Gully Running


I think it begged for busy feet
To scratch its back, so to speak.
We were gully runners then –
Quick to scatter rusty leaves and rend
Whatever lay upon the path.

Looking back, I have to laugh
A little at our foolishness.
Few, if any, would confess
To fires and fights and broken glass.
Most of us were twice as fast
With alibis as with our feet.
(I know that I should sooner weep)

The gully was a hiding place
For those who didn’t mind the taste
Of stickered socks and bruising bark.
There was definitely an art
To keeping quiet in that sea
Of itching grass and oak debris.

If we were brave (or fool) enough,
We’d set our course and try to rough
It to the river through the scrub,
The manzanita and the mud –
Always in the shade of oaks,
And Mother’s saying “No,” and folks
Along the bank who wondered who
We were and doubted if we knew
Where we were going.

Gully running to the store
Provided all the thrill of war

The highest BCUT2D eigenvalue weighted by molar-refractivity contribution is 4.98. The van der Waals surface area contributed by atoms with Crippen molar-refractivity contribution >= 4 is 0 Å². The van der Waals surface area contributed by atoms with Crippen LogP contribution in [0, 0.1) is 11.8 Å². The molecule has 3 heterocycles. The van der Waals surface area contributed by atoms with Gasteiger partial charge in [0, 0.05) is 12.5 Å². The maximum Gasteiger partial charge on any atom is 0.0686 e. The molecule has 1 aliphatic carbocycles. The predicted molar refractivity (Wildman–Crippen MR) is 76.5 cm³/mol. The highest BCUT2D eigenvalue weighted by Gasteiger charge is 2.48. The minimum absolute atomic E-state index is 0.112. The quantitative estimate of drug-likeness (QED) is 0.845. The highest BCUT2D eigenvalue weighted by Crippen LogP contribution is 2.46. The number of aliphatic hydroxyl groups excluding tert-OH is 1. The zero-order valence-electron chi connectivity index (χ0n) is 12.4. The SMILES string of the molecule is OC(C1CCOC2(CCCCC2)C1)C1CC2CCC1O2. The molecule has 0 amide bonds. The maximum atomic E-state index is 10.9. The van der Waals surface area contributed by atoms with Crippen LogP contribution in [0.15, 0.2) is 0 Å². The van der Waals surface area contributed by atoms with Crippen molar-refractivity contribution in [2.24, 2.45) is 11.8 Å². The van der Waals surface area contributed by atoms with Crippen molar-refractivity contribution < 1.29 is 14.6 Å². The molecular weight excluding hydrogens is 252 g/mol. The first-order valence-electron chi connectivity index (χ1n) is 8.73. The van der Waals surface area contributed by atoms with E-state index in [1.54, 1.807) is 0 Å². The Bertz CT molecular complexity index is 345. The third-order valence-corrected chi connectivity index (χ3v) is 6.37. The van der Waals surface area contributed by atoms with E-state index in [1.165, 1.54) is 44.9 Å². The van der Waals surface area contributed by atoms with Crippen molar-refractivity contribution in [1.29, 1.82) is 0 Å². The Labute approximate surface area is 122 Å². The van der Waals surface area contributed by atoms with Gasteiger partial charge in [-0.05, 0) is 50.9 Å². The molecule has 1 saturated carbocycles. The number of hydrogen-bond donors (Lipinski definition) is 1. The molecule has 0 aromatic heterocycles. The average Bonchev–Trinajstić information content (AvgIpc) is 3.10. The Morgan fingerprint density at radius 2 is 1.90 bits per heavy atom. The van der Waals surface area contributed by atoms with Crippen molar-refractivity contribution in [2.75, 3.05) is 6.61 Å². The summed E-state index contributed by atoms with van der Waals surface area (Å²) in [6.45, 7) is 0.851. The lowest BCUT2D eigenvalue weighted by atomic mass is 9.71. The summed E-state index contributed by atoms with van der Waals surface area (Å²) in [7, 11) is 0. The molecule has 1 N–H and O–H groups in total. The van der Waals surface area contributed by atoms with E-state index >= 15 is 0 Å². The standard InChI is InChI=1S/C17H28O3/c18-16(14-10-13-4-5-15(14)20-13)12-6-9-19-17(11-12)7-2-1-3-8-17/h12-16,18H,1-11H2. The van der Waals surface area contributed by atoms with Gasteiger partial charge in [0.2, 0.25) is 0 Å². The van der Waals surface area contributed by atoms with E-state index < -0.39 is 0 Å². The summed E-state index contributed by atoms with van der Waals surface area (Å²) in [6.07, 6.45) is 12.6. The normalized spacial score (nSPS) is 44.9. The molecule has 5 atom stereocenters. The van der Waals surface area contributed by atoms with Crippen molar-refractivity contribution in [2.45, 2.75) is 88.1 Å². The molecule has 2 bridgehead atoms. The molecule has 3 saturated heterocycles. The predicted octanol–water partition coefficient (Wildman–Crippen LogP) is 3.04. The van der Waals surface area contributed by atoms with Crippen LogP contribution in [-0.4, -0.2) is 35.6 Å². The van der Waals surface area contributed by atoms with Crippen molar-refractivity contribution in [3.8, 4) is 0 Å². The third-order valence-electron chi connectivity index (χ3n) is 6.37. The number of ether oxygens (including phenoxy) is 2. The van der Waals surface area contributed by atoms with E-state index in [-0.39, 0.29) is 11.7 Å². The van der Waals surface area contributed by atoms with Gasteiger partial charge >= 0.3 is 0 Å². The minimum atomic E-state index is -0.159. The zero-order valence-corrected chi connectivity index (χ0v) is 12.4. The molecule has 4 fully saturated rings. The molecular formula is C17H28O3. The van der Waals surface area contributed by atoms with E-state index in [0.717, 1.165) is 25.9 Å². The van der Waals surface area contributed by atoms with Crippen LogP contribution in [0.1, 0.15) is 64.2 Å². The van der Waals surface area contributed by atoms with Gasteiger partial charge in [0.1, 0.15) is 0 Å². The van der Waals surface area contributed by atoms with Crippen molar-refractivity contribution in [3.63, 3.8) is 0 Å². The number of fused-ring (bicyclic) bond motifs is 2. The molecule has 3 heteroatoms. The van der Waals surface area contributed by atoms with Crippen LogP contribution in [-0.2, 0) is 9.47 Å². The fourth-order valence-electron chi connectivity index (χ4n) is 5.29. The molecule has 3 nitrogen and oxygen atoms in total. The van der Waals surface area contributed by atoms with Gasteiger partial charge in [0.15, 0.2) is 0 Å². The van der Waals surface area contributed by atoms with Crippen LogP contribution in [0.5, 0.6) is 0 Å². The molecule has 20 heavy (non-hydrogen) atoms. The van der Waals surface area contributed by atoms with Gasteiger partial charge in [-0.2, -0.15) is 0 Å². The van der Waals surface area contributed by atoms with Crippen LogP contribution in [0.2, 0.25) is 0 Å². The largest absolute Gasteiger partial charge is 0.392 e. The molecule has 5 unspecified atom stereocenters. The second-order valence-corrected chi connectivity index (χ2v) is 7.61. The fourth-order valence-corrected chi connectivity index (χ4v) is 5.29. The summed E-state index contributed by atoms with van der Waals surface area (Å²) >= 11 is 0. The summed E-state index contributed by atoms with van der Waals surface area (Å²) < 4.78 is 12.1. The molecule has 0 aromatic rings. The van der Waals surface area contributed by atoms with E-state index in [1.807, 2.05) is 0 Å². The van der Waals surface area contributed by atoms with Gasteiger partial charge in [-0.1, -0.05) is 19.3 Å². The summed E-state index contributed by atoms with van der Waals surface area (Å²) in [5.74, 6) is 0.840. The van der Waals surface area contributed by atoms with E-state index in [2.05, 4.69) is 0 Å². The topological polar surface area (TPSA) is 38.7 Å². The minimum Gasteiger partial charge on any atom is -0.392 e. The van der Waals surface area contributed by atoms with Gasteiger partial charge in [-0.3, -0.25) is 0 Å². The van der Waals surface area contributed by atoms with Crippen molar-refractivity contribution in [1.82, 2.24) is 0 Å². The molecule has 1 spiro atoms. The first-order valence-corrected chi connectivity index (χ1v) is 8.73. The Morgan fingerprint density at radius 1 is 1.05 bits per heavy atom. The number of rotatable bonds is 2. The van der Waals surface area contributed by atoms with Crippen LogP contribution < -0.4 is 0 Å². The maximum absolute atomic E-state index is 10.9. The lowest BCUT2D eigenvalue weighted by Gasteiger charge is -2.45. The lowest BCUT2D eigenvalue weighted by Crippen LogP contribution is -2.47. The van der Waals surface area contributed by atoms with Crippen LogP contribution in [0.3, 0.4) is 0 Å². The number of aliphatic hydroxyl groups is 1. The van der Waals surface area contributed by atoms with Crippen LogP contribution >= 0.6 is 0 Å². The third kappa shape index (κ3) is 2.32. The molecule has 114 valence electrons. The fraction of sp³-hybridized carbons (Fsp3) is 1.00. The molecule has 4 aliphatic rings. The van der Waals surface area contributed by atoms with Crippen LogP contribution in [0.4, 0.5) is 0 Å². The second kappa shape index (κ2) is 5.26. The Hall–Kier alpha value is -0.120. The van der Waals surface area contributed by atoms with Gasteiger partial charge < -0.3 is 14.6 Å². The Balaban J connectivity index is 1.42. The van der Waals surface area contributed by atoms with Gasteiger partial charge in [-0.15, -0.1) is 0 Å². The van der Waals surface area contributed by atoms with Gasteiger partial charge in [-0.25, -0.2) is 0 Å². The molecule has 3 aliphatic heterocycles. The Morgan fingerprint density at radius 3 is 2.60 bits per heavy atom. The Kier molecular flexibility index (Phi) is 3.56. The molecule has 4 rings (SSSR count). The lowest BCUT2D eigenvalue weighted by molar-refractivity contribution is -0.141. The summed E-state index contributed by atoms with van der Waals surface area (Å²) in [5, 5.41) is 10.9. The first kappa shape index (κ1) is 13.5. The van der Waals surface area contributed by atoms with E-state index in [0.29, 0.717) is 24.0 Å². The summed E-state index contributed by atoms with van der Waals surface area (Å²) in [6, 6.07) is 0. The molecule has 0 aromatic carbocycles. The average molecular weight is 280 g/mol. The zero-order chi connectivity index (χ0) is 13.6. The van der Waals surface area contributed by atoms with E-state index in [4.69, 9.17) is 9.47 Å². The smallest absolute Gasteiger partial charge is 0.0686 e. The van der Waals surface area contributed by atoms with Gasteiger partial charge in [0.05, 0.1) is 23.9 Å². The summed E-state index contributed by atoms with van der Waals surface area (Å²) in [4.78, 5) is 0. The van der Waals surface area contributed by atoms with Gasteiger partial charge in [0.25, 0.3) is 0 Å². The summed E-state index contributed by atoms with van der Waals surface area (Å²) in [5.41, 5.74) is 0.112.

And race that we would ever need
It seemed.  We were a breakneck breed
Whose lightning speed was only stopped
By falls and fences neither sought
Nor seen before it was too late.

I still can see and feel the way
It used to be – feet, head and heart
All wildly anxious at the start –
Down the hill – zig, then zag
Around the mossy, moldy hag
Who tried to catch our flying hair.
(Some of us were barbered there!)

A little farther was a jump
That jarred us with a jerking bump
And chattered teeth and shook the sand
And made us fall upon our hands.
The other bank seemed twice as steep,
But up we’d go, trying to keep
Our balance as we scrambled to
The top like monkeys at the zoo!

A few of us are still around –
Shouldn’t we be duty bound
To pay respects when we’re in town
To our old gully running ground?
Let’s get together just for fun
And trace the gullies where we’ve run
And share the most of what we’ve done
Since leaving our old Home Sweet Home!


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